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Old 03-17-2015, 01:36 AM   #1
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Vacuum Gauge On Racors?

Who has installed an aftermarket vacuum gauge on their Racor fuel filters?

Thinking of installing a set.

Anyone have advice?
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Old 03-17-2015, 01:43 AM   #2
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We have Racor's own gauge on our filters but a good friend installed a set of automotive-style gauges on the pilothouse instrument console of his deFever many years ago. He T'd the hoses to the gauges off the fuel feed lines to the engines.
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Old 03-17-2015, 05:23 AM   #3
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I too have the built-in one. I wouldn't remote the gauge but would make sure it's in the view of a cam in the engine room if you need remote monitoring. Keep the connections that can leak air in to a minimum - air can kill your engine.
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Old 03-17-2015, 06:29 AM   #4
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A vacuum gauge does work , but a far better concept is a DP , differential pressure gauge .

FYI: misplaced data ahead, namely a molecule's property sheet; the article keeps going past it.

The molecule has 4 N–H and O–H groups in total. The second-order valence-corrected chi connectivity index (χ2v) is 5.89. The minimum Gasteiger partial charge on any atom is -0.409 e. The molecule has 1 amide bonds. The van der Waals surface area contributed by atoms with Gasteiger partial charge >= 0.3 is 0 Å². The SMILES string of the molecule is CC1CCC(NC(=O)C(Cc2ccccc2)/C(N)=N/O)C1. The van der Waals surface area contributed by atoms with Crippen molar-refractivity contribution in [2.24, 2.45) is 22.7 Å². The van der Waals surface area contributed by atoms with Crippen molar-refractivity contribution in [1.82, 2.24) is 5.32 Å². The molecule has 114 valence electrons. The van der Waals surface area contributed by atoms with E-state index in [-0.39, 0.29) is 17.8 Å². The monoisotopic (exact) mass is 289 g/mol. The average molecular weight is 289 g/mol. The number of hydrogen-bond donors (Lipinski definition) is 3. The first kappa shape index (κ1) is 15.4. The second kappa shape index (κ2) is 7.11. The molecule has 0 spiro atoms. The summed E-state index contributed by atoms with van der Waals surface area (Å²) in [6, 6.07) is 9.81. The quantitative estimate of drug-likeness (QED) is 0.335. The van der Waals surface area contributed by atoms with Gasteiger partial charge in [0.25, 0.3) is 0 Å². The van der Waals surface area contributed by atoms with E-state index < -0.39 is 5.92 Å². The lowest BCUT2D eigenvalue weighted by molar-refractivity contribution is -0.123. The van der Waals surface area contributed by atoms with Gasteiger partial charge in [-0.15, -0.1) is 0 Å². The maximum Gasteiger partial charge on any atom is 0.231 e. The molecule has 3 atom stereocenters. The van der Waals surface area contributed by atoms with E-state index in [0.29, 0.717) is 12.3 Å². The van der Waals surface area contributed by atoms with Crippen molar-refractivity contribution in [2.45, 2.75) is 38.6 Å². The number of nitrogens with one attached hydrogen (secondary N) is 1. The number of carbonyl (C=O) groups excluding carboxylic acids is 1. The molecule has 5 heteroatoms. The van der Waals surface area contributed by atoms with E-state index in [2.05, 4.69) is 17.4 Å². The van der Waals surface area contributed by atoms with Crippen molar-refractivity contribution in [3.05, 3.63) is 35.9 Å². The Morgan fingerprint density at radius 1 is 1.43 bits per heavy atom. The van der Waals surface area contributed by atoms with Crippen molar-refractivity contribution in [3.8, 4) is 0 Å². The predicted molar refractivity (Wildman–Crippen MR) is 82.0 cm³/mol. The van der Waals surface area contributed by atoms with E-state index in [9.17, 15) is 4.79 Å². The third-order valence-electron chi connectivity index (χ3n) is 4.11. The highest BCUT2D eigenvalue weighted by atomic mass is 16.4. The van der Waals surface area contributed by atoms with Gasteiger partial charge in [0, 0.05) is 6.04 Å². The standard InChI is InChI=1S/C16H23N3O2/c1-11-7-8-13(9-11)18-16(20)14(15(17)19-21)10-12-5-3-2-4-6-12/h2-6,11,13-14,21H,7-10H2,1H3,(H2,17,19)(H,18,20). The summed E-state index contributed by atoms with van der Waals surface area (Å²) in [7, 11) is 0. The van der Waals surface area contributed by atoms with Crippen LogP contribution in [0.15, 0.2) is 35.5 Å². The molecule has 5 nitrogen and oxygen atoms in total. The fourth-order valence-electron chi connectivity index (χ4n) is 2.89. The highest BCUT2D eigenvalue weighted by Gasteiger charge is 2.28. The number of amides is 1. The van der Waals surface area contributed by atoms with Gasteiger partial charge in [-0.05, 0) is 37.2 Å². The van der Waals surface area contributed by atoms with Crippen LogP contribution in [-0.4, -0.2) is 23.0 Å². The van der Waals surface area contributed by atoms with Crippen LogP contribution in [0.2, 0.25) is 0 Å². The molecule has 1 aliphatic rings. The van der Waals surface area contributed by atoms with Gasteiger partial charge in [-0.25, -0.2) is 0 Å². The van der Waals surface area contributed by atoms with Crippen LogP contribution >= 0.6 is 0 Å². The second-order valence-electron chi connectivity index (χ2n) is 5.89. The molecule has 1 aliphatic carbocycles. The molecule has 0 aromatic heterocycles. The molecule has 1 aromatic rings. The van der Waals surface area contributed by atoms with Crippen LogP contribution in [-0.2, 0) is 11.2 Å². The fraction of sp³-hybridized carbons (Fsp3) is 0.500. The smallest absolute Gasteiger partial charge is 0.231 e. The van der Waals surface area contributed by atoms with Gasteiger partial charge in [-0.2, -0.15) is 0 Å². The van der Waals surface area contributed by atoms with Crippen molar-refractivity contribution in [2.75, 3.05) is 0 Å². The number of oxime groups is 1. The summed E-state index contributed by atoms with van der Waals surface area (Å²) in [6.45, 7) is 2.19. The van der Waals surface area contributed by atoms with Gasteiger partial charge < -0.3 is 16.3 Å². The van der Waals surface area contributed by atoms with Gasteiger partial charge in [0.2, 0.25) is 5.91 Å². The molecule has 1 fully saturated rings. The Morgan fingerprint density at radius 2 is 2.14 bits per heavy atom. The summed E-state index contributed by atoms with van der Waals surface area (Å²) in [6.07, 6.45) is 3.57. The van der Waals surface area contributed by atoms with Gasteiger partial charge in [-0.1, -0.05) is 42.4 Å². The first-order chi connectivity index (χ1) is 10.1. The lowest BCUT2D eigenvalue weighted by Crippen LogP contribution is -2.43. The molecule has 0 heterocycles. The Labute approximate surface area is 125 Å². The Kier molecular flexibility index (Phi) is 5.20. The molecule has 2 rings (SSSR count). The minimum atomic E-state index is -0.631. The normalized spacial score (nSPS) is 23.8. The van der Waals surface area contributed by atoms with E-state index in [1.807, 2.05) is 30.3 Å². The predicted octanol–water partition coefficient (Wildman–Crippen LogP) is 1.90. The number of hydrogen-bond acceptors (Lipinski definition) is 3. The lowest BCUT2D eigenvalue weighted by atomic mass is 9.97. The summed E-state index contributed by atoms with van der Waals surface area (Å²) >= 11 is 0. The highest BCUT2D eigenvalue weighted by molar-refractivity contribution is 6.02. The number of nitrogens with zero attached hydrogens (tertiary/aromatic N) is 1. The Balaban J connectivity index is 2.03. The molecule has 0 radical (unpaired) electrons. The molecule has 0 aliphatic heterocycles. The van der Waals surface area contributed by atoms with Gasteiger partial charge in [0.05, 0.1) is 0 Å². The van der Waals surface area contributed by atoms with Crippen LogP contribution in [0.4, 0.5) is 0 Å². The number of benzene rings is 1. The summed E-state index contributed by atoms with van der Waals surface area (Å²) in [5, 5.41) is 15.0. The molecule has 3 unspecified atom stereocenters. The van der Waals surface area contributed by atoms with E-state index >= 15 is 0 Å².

It also measures restriction thru the filter, and displays it at the dash.

Murphy sells them
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Old 03-17-2015, 07:28 AM   #5
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Have a dash mounted racor gauge at the helm and at the seperator for both the engine and the fuel polishing system.

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Old 03-17-2015, 07:30 AM   #6
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I have 2 vac gages mounted on the Racor units. When I install my engine room cameras this spring the gages will be in the field of view.
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Old 03-17-2015, 09:28 AM   #7
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IMHO a better option to just a vacuum gauge.